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Wednesday, July 25, 2007


Known botanically as Tussilago farfara of the composite family, coltsfoot is a common herb found in many parts of the world. It is generally considered to be a native of Eurasia and now also grows wild in North America and nontropical regions of China, where it is known as kuan dong hua. It is also cultivated in many of the temperate and northern Chinese provinces.

Coltsfoot is a perennial herb, 10 to 25 cm. (4-10 in.) high, with two types of leaves. The larger leaves rise from the creeping rootstock, and measure 7-15 cm. (2.8 to 5.9 in.) long and 8-16 cm (3.1 to 6.3 in.) across, with long petioles (leafstalks) that are 8-20 cm. (3.1 to 7.9 in.) long. These leaves are heart- or egg-shaped and are held up by their long leafstalks. The leaf veins and leafstalks of those near the base of the plant are reddish and contain woolly hair. The flowering stem is also wooly, 5-20 cm. (2 to 7.9 in.) high, has ten or more small scalelike alternate leaves and a yellow flower head. Unlike most herbs, coltsfoot flowers before sending up leaves. In China, it flowers in February or March and fruits in April.

For Chinese medicinal use, the flower heads are dug up before they emerge from the ground, in late October to late December. The buds are collected, rid of flowering stems and dirt, and dried in the shade.

Cotsfoot flowers contain steroids (e.g., faradiol), glycosides (e.g., rutin and hyperin), wax, volatile oil, tannins, taraxanthin, and other biologically active compounds.

The flowers and leaves of coltsfoot have been used in Western folk medicine for centuries to treat numerous respiratory conditions (e.g., coughs, colds, bronchitis, bronchial asthma, and hoarseness), diarrhea, insect bites, inflammations, and burns.

In recent years, Chinese scientists have found a decoction of coltsfoot flowers to have antitussive (anti-cough), expectorant, and some anti-asthmatic effects in experimental animals such as mice, cats, and rabbits.

Coltsfoot has been used in Chinese medicine for at least two thousand years, and is described in the Shennong Herbal. Traditionally, it is considered to taste pungent and to have warming, invigorating properties and to soothe the lungs, disperse phlegm, and stop coughs. It is used mainly in treating various lung or respiratory conditions, including coughs of long duration, difficulties in swallowing, and asthma. The usual daily internal dose is 1.6-9 g. (0.06 to 0.32 oz.), taken in the form of a decoction, powder, or pills.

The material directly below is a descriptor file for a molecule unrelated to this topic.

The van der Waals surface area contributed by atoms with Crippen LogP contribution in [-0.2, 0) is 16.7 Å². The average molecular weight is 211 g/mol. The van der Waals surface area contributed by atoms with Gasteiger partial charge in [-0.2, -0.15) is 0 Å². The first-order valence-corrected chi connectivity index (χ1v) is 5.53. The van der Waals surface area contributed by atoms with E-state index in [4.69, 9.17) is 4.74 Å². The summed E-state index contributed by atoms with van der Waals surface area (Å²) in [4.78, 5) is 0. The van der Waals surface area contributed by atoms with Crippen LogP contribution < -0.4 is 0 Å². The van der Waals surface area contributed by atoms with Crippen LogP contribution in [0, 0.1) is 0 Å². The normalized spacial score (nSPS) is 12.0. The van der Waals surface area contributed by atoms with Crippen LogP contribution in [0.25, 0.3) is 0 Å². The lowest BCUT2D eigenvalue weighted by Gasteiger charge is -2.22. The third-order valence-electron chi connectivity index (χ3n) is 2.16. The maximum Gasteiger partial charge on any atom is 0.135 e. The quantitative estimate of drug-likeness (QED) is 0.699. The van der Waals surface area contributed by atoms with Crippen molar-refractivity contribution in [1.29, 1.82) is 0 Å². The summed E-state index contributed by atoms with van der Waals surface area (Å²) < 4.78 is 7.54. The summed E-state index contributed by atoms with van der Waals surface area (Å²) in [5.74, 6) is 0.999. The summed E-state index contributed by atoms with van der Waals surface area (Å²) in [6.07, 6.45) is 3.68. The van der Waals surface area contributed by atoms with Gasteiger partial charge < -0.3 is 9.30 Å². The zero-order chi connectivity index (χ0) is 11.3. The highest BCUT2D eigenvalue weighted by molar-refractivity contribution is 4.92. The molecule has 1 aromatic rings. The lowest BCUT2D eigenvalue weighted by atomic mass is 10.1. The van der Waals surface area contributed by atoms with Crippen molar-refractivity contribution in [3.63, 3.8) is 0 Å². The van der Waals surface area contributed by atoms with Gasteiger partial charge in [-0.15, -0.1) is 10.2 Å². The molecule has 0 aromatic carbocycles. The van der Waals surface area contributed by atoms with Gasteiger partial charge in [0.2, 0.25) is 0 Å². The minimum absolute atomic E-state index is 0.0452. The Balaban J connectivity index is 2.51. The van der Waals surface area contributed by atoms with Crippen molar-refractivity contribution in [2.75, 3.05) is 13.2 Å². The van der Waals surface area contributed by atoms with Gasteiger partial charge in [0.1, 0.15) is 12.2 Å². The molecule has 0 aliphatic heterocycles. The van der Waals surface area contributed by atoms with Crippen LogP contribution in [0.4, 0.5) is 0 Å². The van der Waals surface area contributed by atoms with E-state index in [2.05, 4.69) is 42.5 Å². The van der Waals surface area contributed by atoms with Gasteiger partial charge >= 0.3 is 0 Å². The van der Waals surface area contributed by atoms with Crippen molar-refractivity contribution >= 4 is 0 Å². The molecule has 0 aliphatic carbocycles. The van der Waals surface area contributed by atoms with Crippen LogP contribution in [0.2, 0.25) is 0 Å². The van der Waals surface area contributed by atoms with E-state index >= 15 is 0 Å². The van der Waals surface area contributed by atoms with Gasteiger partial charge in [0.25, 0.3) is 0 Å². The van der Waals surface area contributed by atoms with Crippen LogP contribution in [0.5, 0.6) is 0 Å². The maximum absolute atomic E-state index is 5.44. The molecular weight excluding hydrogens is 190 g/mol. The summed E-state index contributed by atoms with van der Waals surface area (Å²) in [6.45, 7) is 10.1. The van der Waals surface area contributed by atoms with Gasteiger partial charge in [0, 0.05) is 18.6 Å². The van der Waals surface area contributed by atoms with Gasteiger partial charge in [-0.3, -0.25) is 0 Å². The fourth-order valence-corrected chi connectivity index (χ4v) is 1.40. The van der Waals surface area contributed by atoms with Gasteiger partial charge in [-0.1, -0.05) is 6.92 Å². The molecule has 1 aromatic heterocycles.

In the past few decades, clinical use of extracts of coltsfoot flowers has been reported in Chinese medical and pharmaceutical journals.

A report from a journal of Chinese medicine from Shanghai describes the use of an alcoholic extract of coltsfoot in the treatment of wheezing. Each of 36 patients was given orally 5 ml.. of the extract (equivalent to 6 g. of the dried flowers) three times a day. After taking this medicine, 19 of the patients responded - eight within two days. However, this preparation produced side effects that included nausea and insomnia.

In a report from another regional journal, an injection prepared from the coltsfoot flowers and earthworms (also a standard Chinese medicine) was used in treating tracheitis (chronic inflammation of the trachea). Of 68 patients treated for 10 days continuously, all except four showed marked improvement or the disappearance of such symptoms as cough and wheezing. At the same time, appetite and sleep are also improved. This preparation also significantly lowered patients' blood pressure.

Among several recipes recorded in classical herbals, only two appear to be relatively simple. They are described below.

To treat wheezing, cough, or blood in sputum, equal amounts of coltsfoot flowers and lily bulbs (Lilium species, a standard Chinese medicine) are ground to a fine powder, and mixed with honey to make pills the size of marbles. One pill a day is taken. The pill can be chewed and swallowed with ginger tea or it can be left in the mouth and allowed to dissolve slowly by itself. The latter method is said to give better results. This recipe is from a classical herbal of the mid 13th century. Essentially the same recipe is found in a modern herbal manual, except that a more precise dosage is given there: 9 g. (0.3 oz) of pills are taken with boiled water twice daily.

In the same practical herbal manual, treatment of chronic traecheitis with incessant cough simply calls for placing honey-treated coltsfoot flowers in a pipe and smoking it. The honey-treated flowers are prepared by mixing five parts of flowers with one part of honey predissolved in a small amount of boiling water. The mixture is then fried until it is no longer sticky to the touch.

Availability: Coltsfoot grows in most of eastern North America, in clay-like soil and near streams. The dried flower buds of coltsfoot are available from Chinese herb shops.

This information is excerpted from Dr. Albert Leung’s book, Chinese Healing Foods and Herbs. This publication includes further information and home remedies using coltsfoot as well as over 45 other herbs. Learn more about coltsfoot and read further about Dr. Leung and his writings! Visit http://www.earthpower.com/.

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